Commentary: The 'call of duty' sounds for many

If you asked our nation's youth about the meaning of "the call of duty," they would probably answer something about a video game or a blockbuster movie. Our veterans will assign a completely different meaning to the words "call of duty." To them, it means doing a job that needs to be done, specifically standing up for freedom.

Many men and women heard such a call during World War II. Some responded to the call of duty after hearing about the Japanese attack on Pearl Harbor. Others responded after learning of the atrocities occurring in Europe. One courageous man who answered the call of duty at that time was John F. Kennedy, who later became the 35th president of the United States.

Kennedy witnessed early German hostilities in Europe during WWII. When Kennedy returned home, he joined the Navy. Kennedy was greatly injured when his naval patrol torpedo boat was rammed by a Japanese destroyer. Despite his injury, he refused to surrender and led his fellow men to safety, personally towing one injured sailor for four miles.

His courage and commitment to freedom continued long after that war. In his inaugural address, Kennedy proclaimed, "In the long history of the world, only a few generations have been granted the role of defending freedom in its hour of maximum danger. I do not shrink from this responsibility — I welcome it."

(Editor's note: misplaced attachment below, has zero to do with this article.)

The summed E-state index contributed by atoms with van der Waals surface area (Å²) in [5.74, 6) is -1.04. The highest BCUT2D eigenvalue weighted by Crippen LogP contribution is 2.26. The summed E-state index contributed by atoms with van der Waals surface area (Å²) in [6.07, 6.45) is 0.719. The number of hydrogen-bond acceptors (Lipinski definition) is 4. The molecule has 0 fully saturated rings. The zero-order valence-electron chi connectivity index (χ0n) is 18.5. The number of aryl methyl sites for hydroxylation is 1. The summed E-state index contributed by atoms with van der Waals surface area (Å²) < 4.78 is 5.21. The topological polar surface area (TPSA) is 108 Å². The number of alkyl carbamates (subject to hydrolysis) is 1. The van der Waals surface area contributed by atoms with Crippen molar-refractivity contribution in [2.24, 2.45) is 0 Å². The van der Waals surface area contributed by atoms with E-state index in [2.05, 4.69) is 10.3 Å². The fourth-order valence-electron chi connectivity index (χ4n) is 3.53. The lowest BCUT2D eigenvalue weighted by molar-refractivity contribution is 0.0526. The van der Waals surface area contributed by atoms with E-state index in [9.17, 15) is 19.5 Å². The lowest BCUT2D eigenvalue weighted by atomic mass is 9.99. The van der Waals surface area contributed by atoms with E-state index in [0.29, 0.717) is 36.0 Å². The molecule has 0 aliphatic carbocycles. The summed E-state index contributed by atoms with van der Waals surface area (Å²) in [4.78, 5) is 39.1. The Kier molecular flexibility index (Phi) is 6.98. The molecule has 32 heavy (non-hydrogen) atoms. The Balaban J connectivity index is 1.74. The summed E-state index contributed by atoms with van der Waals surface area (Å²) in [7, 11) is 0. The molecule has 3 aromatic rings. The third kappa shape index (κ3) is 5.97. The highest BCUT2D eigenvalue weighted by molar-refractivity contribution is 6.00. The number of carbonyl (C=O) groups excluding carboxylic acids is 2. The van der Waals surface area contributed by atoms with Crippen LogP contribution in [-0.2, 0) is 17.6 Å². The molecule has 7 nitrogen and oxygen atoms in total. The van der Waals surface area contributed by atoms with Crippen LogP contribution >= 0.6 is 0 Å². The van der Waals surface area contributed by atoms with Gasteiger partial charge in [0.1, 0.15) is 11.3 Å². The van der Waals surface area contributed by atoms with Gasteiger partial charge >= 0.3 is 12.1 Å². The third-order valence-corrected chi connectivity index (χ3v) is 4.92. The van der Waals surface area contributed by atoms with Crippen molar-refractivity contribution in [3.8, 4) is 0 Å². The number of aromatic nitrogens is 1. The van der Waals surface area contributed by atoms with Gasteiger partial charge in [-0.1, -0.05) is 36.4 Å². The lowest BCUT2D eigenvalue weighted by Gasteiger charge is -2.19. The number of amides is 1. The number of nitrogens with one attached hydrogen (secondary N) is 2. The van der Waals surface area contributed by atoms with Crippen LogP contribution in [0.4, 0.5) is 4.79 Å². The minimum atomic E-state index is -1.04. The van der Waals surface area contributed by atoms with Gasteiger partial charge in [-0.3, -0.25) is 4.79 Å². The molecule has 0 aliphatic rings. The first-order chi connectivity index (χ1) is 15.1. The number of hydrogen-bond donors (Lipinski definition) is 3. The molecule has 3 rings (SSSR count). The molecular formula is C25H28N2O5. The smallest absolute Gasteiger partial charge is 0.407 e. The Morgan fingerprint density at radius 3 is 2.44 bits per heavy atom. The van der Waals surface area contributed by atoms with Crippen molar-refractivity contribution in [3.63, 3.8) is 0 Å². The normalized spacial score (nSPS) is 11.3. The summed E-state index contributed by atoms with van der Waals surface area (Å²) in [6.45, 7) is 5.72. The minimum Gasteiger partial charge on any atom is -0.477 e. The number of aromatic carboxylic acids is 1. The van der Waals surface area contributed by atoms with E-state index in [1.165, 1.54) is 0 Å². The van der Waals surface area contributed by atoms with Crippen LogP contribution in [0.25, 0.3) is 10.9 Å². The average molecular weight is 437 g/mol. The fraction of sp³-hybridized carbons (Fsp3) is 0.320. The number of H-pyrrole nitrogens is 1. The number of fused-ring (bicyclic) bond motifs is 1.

Many of us may not be old enough to remember the day Germany invaded Poland or the day Japan attacked Pearl Harbor. We do, however, remember an attack on our own soil, an attack which claimed the lives of thousands of Americans in New York, Pennsylvania and Washington D.C.

In the months and years following Sept. 11, 2001, many people, prompted by feelings of patriotism and a desire to create a safer community, answered a call of duty. For some, that call of duty prompted them to join our armed forces to actively fight for our freedom. Others answered the call by training to become firefighters and police officers, inspired by the heroism of all the emergency workers who risked their lives on that horrible day.

Every day, men and women in soldier, marine, sailor, airmen, police and firefighter uniforms answer the call of duty as they put themselves in harm's way to protect the freedom and lives of others. Just as many people made the ultimate sacrifice on Sept. 11, 2001, many of those who have responded to the call of duty after that day have also lost their lives.

As another anniversary of the Sept. 11, 2001 terrorist attacks on the United States nears, I am again reminded and humbled by the acts of courage and sacrifice that are made daily by those people who put on a uniform and answer the call of duty. Kennedy's words continue to call to each of us: "And so, my fellow Americans: ask not what your country can do for you — ask what you can do for your country."

May we never forget, and may God bless all of you who answer the call of duty.

HEATHER GROW is a Huntington Beach resident.

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